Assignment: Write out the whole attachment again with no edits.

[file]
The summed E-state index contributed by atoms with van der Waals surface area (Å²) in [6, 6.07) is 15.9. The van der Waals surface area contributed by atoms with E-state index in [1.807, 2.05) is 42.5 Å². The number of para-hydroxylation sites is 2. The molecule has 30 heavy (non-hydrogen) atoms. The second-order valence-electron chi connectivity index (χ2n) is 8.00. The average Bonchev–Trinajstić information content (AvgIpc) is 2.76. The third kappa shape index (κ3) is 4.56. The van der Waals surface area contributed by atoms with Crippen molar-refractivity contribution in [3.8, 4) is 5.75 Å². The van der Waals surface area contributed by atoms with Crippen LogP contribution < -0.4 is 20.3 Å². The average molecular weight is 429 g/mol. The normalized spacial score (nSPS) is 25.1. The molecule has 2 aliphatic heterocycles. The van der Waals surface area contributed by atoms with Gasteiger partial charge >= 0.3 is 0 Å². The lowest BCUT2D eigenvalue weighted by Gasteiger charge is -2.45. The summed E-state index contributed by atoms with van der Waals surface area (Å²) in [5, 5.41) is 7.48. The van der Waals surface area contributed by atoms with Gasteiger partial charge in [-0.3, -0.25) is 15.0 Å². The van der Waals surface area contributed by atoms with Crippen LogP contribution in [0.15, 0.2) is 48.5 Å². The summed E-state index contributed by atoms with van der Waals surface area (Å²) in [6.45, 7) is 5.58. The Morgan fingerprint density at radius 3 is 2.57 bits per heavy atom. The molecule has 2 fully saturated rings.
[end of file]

The summed E-state index contributed by atoms with van der Waals surface area (Å²) in [6, 6.07) is 15.9. The van der Waals surface area contributed by atoms with E-state index in [1.807, 2.05) is 42.5 Å². The number of para-hydroxylation sites is 2. The molecule has 30 heavy (non-hydrogen) atoms. The second-order valence-electron chi connectivity index (χ2n) is 8.00. The average Bonchev–Trinajstić information content (AvgIpc) is 2.76. The third kappa shape index (κ3) is 4.56. The van der Waals surface area contributed by atoms with Crippen molar-refractivity contribution in [3.8, 4) is 5.75 Å². The van der Waals surface area contributed by atoms with Crippen LogP contribution < -0.4 is 20.3 Å². The average molecular weight is 429 g/mol. The normalized spacial score (nSPS) is 25.1. The molecule has 2 aliphatic heterocycles. The van der Waals surface area contributed by atoms with Gasteiger partial charge >= 0.3 is 0 Å². The lowest BCUT2D eigenvalue weighted by Gasteiger charge is -2.45. The summed E-state index contributed by atoms with van der Waals surface area (Å²) in [5, 5.41) is 7.48. The van der Waals surface area contributed by atoms with Gasteiger partial charge in [-0.3, -0.25) is 15.0 Å². The van der Waals surface area contributed by atoms with Crippen LogP contribution in [0.15, 0.2) is 48.5 Å². The summed E-state index contributed by atoms with van der Waals surface area (Å²) in [6.45, 7) is 5.58. The Morgan fingerprint density at radius 3 is 2.57 bits per heavy atom. The molecule has 2 fully saturated rings.